We must always try to return to the level of our being where we simply “are”, where we’re naked, and where we experience how “good” we are in God, because of God, and in spite of our own limitations.
When we “know God in ourselves and ourselves in God”, as Teresa of Avila advised, we have the freedom to be poor and ordinary. We don’t have to prove anything, we don’t have to defend anything, and we return from this place to the world with greater and enduring strength. And with this strength we’re flung back into the world unafraid.
Richard Rohr, from Simplicity, pp. 96, 97
This is how I long to live, really, now. “The freedom to be poor and ordinary”—it is the truth of our poverty and ordinariness that sets us free. It’s what Jesus spoke of in the Beatitudes (Matthew 4.23-5.8) as the source of our blessing in him. Only when we admit our emptiness and our woundedness can we be filled, healed, even lifted up in his arms to the face of Christ…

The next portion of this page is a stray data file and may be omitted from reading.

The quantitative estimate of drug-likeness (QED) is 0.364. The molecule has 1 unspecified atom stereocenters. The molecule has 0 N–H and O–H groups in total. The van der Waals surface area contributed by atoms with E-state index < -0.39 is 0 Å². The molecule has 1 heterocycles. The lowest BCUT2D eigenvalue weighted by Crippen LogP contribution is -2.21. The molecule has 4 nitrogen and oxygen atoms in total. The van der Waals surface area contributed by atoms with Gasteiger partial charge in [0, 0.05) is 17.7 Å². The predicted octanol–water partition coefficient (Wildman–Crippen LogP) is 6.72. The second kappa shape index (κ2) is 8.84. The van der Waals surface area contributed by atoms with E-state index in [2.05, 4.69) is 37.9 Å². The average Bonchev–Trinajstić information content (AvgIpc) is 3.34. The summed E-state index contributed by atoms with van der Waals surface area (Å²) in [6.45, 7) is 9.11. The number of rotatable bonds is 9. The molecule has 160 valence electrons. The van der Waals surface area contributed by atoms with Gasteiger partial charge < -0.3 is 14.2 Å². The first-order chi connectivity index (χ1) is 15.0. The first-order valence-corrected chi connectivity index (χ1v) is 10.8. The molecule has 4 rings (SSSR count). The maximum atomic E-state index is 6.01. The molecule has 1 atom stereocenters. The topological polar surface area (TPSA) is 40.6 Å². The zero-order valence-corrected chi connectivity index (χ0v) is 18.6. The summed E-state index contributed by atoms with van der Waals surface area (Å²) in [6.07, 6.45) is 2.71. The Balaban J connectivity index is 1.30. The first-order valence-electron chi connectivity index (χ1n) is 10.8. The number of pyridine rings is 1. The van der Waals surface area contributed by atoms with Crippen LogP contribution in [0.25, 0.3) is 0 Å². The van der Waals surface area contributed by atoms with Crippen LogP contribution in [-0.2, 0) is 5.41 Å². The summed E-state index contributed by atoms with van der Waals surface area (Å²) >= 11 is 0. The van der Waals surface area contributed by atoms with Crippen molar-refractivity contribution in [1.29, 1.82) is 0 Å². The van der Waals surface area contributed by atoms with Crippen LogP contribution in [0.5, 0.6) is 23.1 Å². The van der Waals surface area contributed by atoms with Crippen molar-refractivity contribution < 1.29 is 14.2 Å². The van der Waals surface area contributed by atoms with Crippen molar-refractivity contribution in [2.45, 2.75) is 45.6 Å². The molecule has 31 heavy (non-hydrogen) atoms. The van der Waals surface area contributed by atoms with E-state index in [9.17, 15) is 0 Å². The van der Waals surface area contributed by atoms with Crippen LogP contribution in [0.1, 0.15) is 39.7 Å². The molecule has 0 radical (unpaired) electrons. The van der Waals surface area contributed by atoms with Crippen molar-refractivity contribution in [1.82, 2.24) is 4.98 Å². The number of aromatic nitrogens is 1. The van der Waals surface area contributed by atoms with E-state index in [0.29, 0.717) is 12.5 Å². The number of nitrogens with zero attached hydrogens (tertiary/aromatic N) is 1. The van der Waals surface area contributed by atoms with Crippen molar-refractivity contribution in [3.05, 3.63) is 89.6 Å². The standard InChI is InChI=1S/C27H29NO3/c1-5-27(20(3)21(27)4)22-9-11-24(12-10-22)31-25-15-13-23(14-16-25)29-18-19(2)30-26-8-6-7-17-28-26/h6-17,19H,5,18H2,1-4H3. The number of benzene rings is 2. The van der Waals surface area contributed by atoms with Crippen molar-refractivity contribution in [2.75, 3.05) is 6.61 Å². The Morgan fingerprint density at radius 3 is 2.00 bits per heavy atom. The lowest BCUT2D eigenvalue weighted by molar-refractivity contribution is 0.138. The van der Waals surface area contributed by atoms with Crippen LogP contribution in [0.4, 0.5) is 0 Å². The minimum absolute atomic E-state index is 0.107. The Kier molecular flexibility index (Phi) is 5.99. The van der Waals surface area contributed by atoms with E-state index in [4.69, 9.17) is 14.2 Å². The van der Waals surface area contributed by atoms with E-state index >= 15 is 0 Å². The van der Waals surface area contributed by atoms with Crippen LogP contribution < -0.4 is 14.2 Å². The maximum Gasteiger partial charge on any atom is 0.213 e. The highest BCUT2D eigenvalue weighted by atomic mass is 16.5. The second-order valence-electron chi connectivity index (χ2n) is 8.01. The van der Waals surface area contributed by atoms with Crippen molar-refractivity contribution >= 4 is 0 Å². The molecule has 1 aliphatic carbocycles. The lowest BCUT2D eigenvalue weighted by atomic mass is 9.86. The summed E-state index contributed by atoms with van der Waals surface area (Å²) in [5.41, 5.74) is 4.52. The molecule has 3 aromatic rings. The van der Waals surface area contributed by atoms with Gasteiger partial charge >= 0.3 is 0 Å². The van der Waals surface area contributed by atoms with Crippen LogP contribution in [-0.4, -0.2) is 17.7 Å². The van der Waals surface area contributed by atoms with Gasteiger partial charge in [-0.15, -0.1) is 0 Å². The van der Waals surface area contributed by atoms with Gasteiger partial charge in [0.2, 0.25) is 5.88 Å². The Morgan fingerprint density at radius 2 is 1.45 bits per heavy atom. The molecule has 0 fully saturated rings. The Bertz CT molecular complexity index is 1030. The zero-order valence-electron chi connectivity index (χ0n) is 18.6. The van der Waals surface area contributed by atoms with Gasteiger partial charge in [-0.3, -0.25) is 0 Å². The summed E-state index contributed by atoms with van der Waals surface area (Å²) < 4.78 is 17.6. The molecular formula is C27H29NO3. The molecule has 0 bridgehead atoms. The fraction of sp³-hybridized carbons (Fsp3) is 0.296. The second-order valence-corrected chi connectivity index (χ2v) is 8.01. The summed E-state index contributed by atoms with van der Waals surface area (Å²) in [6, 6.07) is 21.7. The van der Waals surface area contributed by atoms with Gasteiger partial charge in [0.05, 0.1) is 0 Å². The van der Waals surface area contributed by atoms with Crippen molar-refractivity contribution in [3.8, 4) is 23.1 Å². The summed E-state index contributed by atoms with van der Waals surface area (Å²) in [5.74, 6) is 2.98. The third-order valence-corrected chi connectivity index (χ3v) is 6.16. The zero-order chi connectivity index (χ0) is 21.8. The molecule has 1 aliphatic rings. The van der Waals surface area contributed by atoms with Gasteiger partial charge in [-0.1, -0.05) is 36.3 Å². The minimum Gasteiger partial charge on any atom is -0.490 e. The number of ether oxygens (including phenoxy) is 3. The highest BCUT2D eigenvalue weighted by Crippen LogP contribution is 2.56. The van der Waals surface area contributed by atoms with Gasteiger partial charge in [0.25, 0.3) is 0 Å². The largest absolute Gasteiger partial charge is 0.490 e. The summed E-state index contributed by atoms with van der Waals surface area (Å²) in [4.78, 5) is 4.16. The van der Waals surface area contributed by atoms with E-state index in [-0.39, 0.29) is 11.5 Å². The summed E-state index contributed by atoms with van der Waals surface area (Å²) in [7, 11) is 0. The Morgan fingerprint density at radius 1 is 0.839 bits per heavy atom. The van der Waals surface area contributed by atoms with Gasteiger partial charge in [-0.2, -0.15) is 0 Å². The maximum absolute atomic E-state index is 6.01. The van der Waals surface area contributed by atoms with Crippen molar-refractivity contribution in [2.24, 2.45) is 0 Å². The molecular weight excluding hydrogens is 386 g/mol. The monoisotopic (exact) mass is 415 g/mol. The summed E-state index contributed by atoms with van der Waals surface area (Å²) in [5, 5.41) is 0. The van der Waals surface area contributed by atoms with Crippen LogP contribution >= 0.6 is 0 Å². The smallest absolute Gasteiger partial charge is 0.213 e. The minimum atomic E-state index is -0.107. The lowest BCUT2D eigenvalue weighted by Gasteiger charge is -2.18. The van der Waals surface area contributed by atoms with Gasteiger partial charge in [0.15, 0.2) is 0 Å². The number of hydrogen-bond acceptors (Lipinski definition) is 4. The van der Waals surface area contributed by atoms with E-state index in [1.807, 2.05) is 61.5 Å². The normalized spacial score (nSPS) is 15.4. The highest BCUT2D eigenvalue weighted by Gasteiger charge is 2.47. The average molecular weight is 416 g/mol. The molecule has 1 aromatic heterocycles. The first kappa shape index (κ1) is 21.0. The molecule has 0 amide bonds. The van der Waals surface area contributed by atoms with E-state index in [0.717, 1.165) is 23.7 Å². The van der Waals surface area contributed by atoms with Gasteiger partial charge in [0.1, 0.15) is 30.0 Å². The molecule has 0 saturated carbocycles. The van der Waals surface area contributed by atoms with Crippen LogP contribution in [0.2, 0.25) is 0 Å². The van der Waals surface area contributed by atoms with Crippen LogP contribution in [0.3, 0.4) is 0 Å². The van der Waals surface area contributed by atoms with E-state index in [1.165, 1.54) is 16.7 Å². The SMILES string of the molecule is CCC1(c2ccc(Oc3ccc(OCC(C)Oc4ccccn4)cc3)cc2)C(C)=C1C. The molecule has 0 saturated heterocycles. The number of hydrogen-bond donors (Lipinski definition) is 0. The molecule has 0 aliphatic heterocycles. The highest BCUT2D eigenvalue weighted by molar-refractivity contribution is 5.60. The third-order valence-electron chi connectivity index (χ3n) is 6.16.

God has grown used to our small and cowardly ways of waiting behind closed doors (John 20:19). God knows that we settle for easy certitudes and unsought answers instead of real inner experience. Yet God is determined to break through and lead us deeper.
The Spirit eventually overcomes the obstacles that we present and surrounds us with enough peace so that we can face the “wounds in his hands and his side” (John 20:27)—and then our own inner wounds too. They are finally the same journey. St. Augustine said “In my deepest wound I saw your glory—and it dazzled me!”
Rohr again, adapted from Radical Grace: Daily Meditations, p. 192- 193, day 205